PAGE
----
That is one of the beautiful things about being in control of the process.

    Still, since I am an indie, my books are “trash.” People know that without even reading them because there is no Big Six imprint. No wonder my editor needs her meds, that is as much of a slam on her as it is on me (and you…).

    I have a dream that some day, books will be judged on their own merits individually with no regard to who (whom? Dangit, I need her help here) the publisher might be. Until then, I’ll keep turning out my trash and let readers judge.

    Help me and your fellow indies by getting an editor. Paste that person’s name prominently so the world knows we are trying. We can help kill the stereotype, too.


    • Splitter,

      Do you think it would help to list the names of your whole editorial team? More than one editor to show that you’re really trying?

      Or could it backfire? “Look at what all those so-called ‘editors’ missed!”

      Stylesheets vary. Not all readers use the same one.


      • James,

        It might help, but I think you need to focus on one editor for the cover and credits on Amazon. My editor is listed right by my name on Amazon: “By C.S. Splitter and Tricia Kristufek.” Even my cover artist gets billing on the second book. I do a list of contributors on the acknowledgments page and it is growing.

        On my blog, I list all members of my team. Yes, I pimp out their work, too. My editor now has a small stable of authors, my cover artist has done other work, and my PR person has other authors. I am no longer the center of their universe . (Fine, I was never the center of their universe, I was their crash dummy lol)

        Does it help sales? I dunno. The numbers this month are pathetisad (my own word). But, I DO think it is important for readers to see that there is a team behind a book. Even if it does not help sales, it shows that yet another indie/self pubber is TRYING to break the stereotype. Plus, it is only right to give them credit personally.

        Just my opinion of course. As you said, different readers want or respond to different things. They might see all those names and decide that the story was a group effort and since “anything by committee” invariably goes wrong, they decide to pass.


      • There is no winning with the people determined to find errors in Indie work. Even those who are “indie friendly” find what they expect. They’ll often ding you for British English (and are often wrong in both cases), or things like that.

        IMHO, it’s really a big mistake to do anything to draw attention to editing. All it does is wave a big red flag that says “I’M SELF-PUBLISHED!”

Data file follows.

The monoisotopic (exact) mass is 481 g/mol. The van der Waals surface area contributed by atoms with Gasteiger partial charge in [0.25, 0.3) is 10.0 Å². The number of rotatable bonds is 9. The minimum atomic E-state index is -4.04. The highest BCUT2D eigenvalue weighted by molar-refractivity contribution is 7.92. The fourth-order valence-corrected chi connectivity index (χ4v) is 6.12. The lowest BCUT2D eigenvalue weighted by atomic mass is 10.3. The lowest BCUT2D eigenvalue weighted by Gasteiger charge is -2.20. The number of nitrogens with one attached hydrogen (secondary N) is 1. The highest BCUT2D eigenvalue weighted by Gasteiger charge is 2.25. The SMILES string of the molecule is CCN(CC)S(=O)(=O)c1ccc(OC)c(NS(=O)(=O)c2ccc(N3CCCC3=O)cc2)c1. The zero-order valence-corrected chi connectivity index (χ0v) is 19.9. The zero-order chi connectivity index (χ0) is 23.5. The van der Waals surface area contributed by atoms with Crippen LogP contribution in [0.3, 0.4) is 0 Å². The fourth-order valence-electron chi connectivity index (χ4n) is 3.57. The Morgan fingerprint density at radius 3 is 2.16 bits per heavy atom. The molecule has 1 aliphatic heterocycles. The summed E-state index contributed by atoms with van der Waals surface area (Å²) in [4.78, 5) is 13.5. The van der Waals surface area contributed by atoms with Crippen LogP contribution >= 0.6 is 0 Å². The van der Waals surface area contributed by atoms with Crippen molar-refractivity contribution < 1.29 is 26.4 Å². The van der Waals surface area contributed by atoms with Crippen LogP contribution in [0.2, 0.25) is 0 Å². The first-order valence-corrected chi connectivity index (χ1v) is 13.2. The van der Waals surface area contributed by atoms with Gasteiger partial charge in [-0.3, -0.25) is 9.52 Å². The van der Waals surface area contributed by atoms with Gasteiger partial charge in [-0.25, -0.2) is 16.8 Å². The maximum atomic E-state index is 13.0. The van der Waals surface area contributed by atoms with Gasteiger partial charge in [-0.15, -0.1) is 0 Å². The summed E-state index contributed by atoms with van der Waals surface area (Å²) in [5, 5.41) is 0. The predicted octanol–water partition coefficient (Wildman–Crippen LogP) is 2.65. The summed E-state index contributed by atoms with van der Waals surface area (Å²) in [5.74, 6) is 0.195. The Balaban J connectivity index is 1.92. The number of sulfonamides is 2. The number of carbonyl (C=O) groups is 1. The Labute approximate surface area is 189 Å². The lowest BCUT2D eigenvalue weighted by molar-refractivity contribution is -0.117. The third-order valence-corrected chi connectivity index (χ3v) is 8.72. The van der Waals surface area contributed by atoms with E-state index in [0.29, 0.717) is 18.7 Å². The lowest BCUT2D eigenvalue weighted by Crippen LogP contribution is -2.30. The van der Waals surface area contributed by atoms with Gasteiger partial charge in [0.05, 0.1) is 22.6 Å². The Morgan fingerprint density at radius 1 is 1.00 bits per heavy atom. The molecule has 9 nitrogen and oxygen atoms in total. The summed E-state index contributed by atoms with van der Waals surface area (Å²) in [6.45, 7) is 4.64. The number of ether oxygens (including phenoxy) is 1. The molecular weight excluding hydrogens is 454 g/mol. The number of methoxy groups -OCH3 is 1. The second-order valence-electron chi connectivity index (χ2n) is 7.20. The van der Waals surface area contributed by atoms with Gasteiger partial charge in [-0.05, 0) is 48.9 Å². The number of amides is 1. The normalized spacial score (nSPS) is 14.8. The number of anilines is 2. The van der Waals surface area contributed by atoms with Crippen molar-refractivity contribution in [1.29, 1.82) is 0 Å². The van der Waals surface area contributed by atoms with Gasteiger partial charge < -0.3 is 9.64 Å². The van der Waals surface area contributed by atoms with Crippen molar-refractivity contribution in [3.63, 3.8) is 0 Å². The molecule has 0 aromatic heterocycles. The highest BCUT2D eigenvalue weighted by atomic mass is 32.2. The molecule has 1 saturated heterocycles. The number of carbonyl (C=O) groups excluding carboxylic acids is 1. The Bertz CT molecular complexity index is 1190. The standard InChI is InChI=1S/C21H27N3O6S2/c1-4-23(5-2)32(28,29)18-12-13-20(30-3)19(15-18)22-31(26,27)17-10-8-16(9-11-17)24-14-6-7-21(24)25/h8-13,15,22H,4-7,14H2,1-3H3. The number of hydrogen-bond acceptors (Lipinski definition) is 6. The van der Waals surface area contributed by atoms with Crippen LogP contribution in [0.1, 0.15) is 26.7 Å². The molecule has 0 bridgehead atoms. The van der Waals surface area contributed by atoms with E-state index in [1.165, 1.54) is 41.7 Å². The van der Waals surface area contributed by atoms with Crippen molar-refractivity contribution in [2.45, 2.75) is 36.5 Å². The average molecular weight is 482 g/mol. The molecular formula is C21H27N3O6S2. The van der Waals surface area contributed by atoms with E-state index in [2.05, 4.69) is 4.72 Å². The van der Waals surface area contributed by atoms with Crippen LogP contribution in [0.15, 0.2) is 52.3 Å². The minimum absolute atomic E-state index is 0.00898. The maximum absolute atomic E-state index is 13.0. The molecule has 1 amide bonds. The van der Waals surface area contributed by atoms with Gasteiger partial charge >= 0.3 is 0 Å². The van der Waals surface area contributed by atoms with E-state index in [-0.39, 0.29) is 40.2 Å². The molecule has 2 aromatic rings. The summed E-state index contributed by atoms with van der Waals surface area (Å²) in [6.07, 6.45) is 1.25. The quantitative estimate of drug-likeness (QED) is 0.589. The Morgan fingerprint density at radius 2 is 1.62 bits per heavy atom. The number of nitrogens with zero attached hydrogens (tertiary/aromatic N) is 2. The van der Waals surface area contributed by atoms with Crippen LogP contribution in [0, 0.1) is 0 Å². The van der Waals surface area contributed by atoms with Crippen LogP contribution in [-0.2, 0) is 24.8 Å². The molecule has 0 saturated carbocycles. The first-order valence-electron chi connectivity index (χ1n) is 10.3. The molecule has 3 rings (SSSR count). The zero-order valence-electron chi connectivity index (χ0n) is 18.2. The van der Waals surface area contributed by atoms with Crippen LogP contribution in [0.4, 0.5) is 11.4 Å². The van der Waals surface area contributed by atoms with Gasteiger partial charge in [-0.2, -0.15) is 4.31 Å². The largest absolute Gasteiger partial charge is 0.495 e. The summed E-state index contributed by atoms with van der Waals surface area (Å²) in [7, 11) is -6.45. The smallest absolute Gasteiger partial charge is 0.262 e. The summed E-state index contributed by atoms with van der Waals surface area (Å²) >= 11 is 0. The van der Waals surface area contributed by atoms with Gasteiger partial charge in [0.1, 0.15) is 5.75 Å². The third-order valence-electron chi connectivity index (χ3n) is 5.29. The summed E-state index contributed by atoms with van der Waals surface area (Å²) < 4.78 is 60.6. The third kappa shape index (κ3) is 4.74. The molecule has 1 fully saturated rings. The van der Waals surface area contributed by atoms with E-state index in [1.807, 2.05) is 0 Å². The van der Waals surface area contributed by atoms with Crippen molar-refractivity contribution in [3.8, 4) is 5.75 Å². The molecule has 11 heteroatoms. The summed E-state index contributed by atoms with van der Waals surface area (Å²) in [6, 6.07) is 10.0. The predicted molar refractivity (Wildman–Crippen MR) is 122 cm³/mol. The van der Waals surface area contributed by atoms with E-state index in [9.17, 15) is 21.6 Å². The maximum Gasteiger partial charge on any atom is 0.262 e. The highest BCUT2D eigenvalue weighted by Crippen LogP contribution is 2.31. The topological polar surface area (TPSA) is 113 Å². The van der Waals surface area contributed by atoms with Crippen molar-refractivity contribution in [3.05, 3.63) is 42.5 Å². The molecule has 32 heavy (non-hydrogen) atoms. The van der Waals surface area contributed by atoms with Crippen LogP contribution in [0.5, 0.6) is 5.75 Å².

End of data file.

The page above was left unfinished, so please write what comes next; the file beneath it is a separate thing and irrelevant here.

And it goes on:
The whole point of good editing is to be invisible. Pros don’t put a “Good Editing Seal of Approval” on their work.

        I DO think it’s a good idea to thank your editor, or anyone else who helped you in the creation of your book.

      • It’s not uncommon in traditionally published books to thank your editor in the acknowledgements.

    • Reading some traditionally published books recently, and finding loads of errors, has made me wonder what the editor got paid for.

  3. Any advice on finding a proofreader for fetish erotica? I had to put up my first short story without one.

  4. With all due respect to editors, there’s another factor at work here:

    Why don’t writers just learn their craft? You know, stuff like spelling and grammar and story structure? I’d pay double to any editor who simply sent a manuscript back to a writer and said, “Get back to me when you’ve learned to do it right.”

    • BINGO!

      • I hear you – I don’t understand why any writer WOULDN’T want to learn their craft.

        My drafts are fairly clean but I’m always learning something new.

    • Yes, writers should learn their craft.

      How hard is it to purchase a copyediting book and follow the steps? I also used style sheets for editing non-fiction during my work days, so adapted them for my fiction.

      The best course I took (in price and knowledge) was Holly Lisle’s How to Revise your Novel, which I believe will soon be available to purchase as ebook lessons, on structure, plot, characters, timeline, etc.

      I also found Self-Editing for Fiction Writers by Renni Browne and Dave King, locating repeat words, POV, etc. a really good guide to follow.

      Then use first readers to catch any missed problems.

      After all the above pass throughs on my novels, I let the computer read each scene and I follow the text. That catches lots of simple errors.

      Think of the money saved by undertaking these steps, leaving all sales as profit to the author.

  5. Excellent post. I like the assumption that indie publishing doesn’t skip the editing step, they’ve just found a new way to do it.

  6. “Sometimes in this stage you get an editor who thinks they are a writer and tells you how to rewrite your book into something they think will sell better, or is more to how they would have written it if they had enough courage to be a writer.”

    This is key, I believe. I’ve run into lots of editors who would rather be writers, but since they haven’t got the time, they’ll tweak yours into something they prefer. My answer has always been, “If that’s the story YOU want, then why don’t YOU go write it?” (Yes, I’m very popular.)